Shipping companies operating vessels in northern seas are enhancing their connectivity by switching to faster L-band satellite communications
They are installing or upgrading terminals to use Iridium Certus network with data rates up to 700 kbps.
Iridium upgraded this network’s bandwidth capabilities in February and terminals supplied by Thales and Cobham Satcom are being upgraded through a firmware update.
Distribution networks with providers such as IEC Telecom supply these services to ships. More vessels sailing the shipping routes across northern Russia and in Arctic waters around Canada are upgrading to Iridium Certus 700.
Russia’s Northern Sea Route is the shortest sea passage between Europe and the Asia-Pacific region.
There has been a significant increase in maritime traffic across the main transport corridors in the Arctic, says IEC Telecom Norway managing director Alf Stian Mauritz. This includes the Northwest Passage in Canada and Arctic Bridge from Canada to Europe.
“Vessels operating in this region require robust solutions that can be relied upon under harsh weather conditions,” said Mr Mauritz. “Iridium Certus is the only global network able to meet these requirements,” he said.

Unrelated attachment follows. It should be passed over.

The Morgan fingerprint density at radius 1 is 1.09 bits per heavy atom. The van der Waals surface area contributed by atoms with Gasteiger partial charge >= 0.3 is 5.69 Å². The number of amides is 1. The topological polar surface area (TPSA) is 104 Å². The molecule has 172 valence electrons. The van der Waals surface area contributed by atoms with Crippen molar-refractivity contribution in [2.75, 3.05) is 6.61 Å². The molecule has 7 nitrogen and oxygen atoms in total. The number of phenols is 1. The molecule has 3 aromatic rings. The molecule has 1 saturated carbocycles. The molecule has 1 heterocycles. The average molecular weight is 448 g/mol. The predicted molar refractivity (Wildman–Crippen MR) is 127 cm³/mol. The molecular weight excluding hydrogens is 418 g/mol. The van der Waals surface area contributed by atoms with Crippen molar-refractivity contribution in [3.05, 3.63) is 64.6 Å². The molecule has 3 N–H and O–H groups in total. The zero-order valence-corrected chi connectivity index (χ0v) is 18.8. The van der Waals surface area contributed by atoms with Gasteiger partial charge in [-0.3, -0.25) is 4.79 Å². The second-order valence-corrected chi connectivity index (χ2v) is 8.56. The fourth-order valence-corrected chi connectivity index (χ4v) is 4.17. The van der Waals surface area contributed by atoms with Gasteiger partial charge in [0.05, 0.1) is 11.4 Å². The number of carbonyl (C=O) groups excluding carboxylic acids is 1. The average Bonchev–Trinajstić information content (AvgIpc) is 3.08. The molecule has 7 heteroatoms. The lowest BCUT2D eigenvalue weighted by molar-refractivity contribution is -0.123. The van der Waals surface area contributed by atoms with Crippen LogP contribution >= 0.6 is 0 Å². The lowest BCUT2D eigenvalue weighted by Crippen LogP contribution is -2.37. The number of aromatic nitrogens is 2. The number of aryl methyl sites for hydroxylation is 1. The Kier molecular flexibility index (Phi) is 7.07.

“With this new speed (700 kbps), northern shipping operators can share greater levels of data with their shore offices, make voice over IP calls and access a faster email exchange,” Mr Mauritz added.
Iridium Certus 700 could also benefit northern seas oil and gas operations and support vessels.
Satellite-based technologies are facilitating operational efficiencies and optimised navigation, reducing fuel consumption, and improving crew welfare options.
IEC Telecom provides this connectivity and its compatible network management solution, OneGate.
“With our technical support services, ship operators get better visibility over their remote assets,” said Mr Mauritz. “Such solutions can help operators in northern regions enhance their crew welfare options, access reliable cyber security, online filtration and customise cloud-based features,” he explained.
Iridium Certus is powered by a global constellation of 66 cross-linked low Earth orbit (LEO) satellites. This constellation was upgraded in 2019 as Iridium replaced all its satellites and upgraded the supporting ground infrastructure.
These satellites orbit 780 km from the Earth with shorter transmission path, stronger signals, lower latency, and shorter registration time than medium Earth orbit or geostationary satellites.